Just a little over a month ago, my wife, oldest grandchild, and I spent several days in the Gulf coast area that was devastated by Hurricane Katrina on August 29th. We were returning home from a trip to Washington, D.C. and decided to stay along the Gulf coast and then visit New Orleans.
I can easily remember him standing in the shark mouth entrance to a souvenir store (photo on the right) on the shore side in Biloxi, wading with him and my wife in the placid waters of the Gulf of Mexico, and walking with both on the white sands of the Gulfport beach.
He even enjoyed the hours in New Orleans, especially walking on the levee of the Mississippi River on the way to visit the aquarium that is near Jackson Square and eating the “freshly made powdered doughnuts” that are a must while in the French Quarter, regardless of your age.
Sadly, I also remember commenting to my wife and grandson about what could happen if a storm similar in strength to Hurricane Camille or even Hurricane Ivan was to hit directly or very near New Orleans. Yes, my grandson peppered me with all types of questions concerning destruction and death . . . including what would happen to the souvenir store with the shark mouth entrance.
Well, my thoughts about “what if” have been realized with Hurricane Katrina. This devastatingly destructive storm was a worse case natural disaster, which is self-explanatory in viewing and reading the media reports of its aftermath. It even had a lower barometric pressure than Hurricane Andrew did upon landfall and was significantly larger.
Just the damage and death along the Mississippi coastline is tragedy beyond words . . . with indications that it exceeds Camille's deadly call in 1969 with fatalities in the hundreds. I can only shake my head trying to imagine experiencing this frightening ordeal. (Going through several hurricanes myself pales in comparison, but does give me a sense of it . . . I even wrote a poem, Hurricane, Nature's Test, in 2003 that is a glimpse of reality.)
Thankfully, the healing can slowly begin in the devastated Mississippi area along with those severely hit along the Alabama coastline . . . with the clean-up process occurring almost immediately.
Unfortunately, Hurricane Katrina's fury unleashed on the New Orleans area brought the feared result . . . severe flooding with all that comes with it including the fear that hundreds to thousands have died. And being below sea level . . . means the water has nowhere to go without manmade means. So, it could be at least a month before any real clean up can start (then followed by reconstruction) . . . as repairing the damaged levees and removing the water through functioning pump stations must occur first. Moreover, all must occur without setbacks from any significant rain event or worse occurring during this period.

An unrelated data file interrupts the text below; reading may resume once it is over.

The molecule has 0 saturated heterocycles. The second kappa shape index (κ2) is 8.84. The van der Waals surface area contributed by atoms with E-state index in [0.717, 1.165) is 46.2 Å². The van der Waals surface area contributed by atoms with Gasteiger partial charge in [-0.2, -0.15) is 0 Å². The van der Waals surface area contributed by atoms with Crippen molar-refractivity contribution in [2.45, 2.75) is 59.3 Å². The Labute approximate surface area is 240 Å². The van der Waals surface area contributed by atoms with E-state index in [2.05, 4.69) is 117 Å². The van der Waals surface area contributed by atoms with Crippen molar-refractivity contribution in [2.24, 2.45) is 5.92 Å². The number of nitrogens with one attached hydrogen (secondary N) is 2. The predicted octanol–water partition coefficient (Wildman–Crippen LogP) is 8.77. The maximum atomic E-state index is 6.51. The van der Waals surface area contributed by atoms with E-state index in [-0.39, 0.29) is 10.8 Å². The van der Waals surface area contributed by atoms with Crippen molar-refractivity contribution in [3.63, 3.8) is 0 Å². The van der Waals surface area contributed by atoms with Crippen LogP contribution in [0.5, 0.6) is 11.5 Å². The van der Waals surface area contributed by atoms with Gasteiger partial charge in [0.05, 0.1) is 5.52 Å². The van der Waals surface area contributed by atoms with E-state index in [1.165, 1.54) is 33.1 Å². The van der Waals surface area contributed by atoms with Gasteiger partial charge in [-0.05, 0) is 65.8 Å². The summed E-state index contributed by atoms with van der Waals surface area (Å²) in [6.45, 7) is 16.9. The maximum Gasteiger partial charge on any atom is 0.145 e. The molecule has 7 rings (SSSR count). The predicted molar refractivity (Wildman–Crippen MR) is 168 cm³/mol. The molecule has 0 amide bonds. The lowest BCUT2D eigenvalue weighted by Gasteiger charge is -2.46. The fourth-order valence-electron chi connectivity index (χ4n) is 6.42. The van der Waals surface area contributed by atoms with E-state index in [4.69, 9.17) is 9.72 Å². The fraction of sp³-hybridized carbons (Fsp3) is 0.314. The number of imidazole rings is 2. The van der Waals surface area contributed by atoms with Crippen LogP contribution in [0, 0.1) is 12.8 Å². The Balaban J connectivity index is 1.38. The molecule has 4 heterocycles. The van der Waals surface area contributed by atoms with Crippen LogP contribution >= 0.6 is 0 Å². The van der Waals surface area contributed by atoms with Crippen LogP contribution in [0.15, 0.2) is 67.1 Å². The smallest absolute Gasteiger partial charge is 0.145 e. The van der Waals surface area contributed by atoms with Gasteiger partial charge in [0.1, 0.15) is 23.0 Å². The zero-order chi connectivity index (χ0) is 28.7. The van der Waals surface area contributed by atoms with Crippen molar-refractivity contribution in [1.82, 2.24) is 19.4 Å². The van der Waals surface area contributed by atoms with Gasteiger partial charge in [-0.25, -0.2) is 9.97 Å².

Then there is the decision facing the 450,000 plus evacuated residents about returning after the many months of being forced to stay away. A significant number will not have the financial resources to do so and/or will not have a job or the prospects of one upon their return. Another fundamental economic concern is about the number of businesses that are permanently destroyed or will fail before the New Orleans area is ready for the residents. (Shaking my head again in the reality of this situation.)
Therefore, it makes one wonder how long it will “really” take when the displaced can resume a normal life again, especially if they are waiting to return to New Orleans to do so. (Logic dictates that many will seek a restart to a normal life elsewhere.)
And it could have been even more dire for the New Orleans area if Hurricane Katrina made a direct hit instead of passing slightly to its east . . . A direct hit would have most likely caused immediate heavy flooding of the entire city and killing thousands more of those who survived her brutal brush.
Now, there are questions that come to mind that I dislike even mentioning, but must do so when thinking about the next Katrina or Camille making a direct hit on the New Orleans area and what will be the cost in lives alone.
What is the best thing to do from a national perspective for all who call New Orleans home?
Can it be rebuilt with a levee system able to withstand a direct hit from a category 5 hurricane let alone a near miss by another Hurricane Katrina?
And if so, how long will it take with the interim danger of the same or worse happening again?
Should national treasure be spent to rebuild knowing it will happen again or worse under similar conditions that occurred with Hurricane Katrina?
- Or should it be rebuilt above sea level elsewhere and let nature take its course where it now stands?
For now, my prayers go out to all my fellow citizens who have been affected by the Hurricane Katrina nightmare that has become a national tragedy . . . along with a request that you do the same . . . and if you can, provide a cash donation and/or become a volunteer to one or more of the charities involved in the relief / recovery process.
Special side note...
In memory of the anniversary of September 11, 2001, please honor in some way those who died as a result of the terrorists attacks on this day and since . . . including all the valiant American and allied troops who have served proudly since then and none more so than all who paid the ultimate sacrifice and suffered disabling wounds.
Author of the books
American Pride, Cemetery
Woods, Mere Chance, and Waking Dreams